Empowering Fertility - Combating Obesity: Genetically Engineering the Microbiome 

Combating Obesity: Genetically Engineering the Microbiome 

By Paul Bergh, MD

Obesity rates have reached unprecedented levels over the past 25 years and are now at an all-time high.  In addition to impairing fertility, obesity increases the risk for serious medical problems such as diabetes and cardiovascular disease.   Maternal obesity not only increases the risk for a complication of pregnancy and delivery but also may impact the health of the resultant children.  The scope and persistence of this epidemic has led to an effort of finding effective long-term solutions to this growing problem.

An area of investigation has focused on the impact of the gut microbiome on obesity.  The  human microbiome is the community of trillions of bacteria that reside on and in us.   Our microbiome, which is the net result of the interaction between our genes, environment, and diet, plays a critical role in many facets of our health and disease.  There are numerous reports that show a relationship between the composition of this microbial community that resides in our intestinal tract and our metabolic health including our propensity for obesity.  Experiments in mice where the microbiota of obese mice that were transferred to thin germ-free mice induced weight gain, illustrate the direct influence of the microbiome on obesity.

Taking this one step further, some investigators have been working to endow some bacteria with desirable properties through genetic engineering. Once modified, this bacteria could then be transferred to an individual’s gut to influence health and or weight.  A group led by Sean Davies at the Vanderbilt University has recently published data demonstrating this concept in mice.  They genetically engineered a strain of E. coli that is commonly used in over the counter probiotics.  The bacteria were modified to produce a hormone called N-acyl-phosphatidylethanolamines (NAPEs).  The small intestine normally secretes NAPEs into the bloodstream in response to feeding, after which, they travel to the hypothalamus in the brain where they act to induce satiety and suppress feeding.  Two groups of mice were fed a high-fat diet over the course of 8 weeks.  During this time, one group of mice were given water containing the genetically engineered bacteria.  The mice that received the bacteria had dramatically lower food intake, insulin resistance, and adiposity compared to the controls.  The positive effects of the this modified microbial ingestion persisted for four weeks after it was discontinued from their diet.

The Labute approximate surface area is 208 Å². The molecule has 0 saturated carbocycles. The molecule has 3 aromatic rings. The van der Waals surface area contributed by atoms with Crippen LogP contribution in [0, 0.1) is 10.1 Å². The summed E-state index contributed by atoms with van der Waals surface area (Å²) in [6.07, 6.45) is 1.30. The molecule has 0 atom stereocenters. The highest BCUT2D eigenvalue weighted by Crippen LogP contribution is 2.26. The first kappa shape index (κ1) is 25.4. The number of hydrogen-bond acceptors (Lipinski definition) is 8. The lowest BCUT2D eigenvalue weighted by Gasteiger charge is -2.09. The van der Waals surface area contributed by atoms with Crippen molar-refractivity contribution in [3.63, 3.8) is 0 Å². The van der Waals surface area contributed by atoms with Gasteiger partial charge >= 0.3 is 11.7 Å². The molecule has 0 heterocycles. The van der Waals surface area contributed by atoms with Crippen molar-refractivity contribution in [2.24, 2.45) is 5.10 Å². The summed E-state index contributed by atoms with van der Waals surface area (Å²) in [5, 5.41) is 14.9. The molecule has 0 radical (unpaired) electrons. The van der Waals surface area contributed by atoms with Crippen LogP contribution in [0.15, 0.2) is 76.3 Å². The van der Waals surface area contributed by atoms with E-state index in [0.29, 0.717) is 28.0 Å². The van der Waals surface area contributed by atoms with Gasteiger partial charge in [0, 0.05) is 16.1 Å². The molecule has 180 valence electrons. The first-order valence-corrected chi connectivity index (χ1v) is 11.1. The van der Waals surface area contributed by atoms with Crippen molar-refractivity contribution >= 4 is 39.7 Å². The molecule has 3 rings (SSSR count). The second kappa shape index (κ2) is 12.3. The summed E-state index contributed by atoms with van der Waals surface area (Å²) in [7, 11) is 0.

Other groups are looking at the microbiome as a delivery system for drugs that would otherwise be destroyed in the stomach.  While promising, this innovative strategy faces serious hurdles.  Our understanding of the microbiome is incomplete and meddling with such a complex microbial ecosystem may have unanticipated adverse effects.  Assuming safety issues are adequately addressed, another big hurdle will be to establish self-sustaining populations of these beneficial organisms.

The new genetic technologies are reaching  into every facet of our lives.  While Davies’ group has highlighted the importance of our microbiome and brought to light some exciting possibilities, one has to hope that this new era is ushered in responsibly.  The possibilities for improving health and well-being are great as are the dangerous of unintended consequence.


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Empowering Fertility: An educational blog for patients & healthcare professionals that empowers individuals to take charge of their fertility. Visit us at http://empoweringfertility.com.

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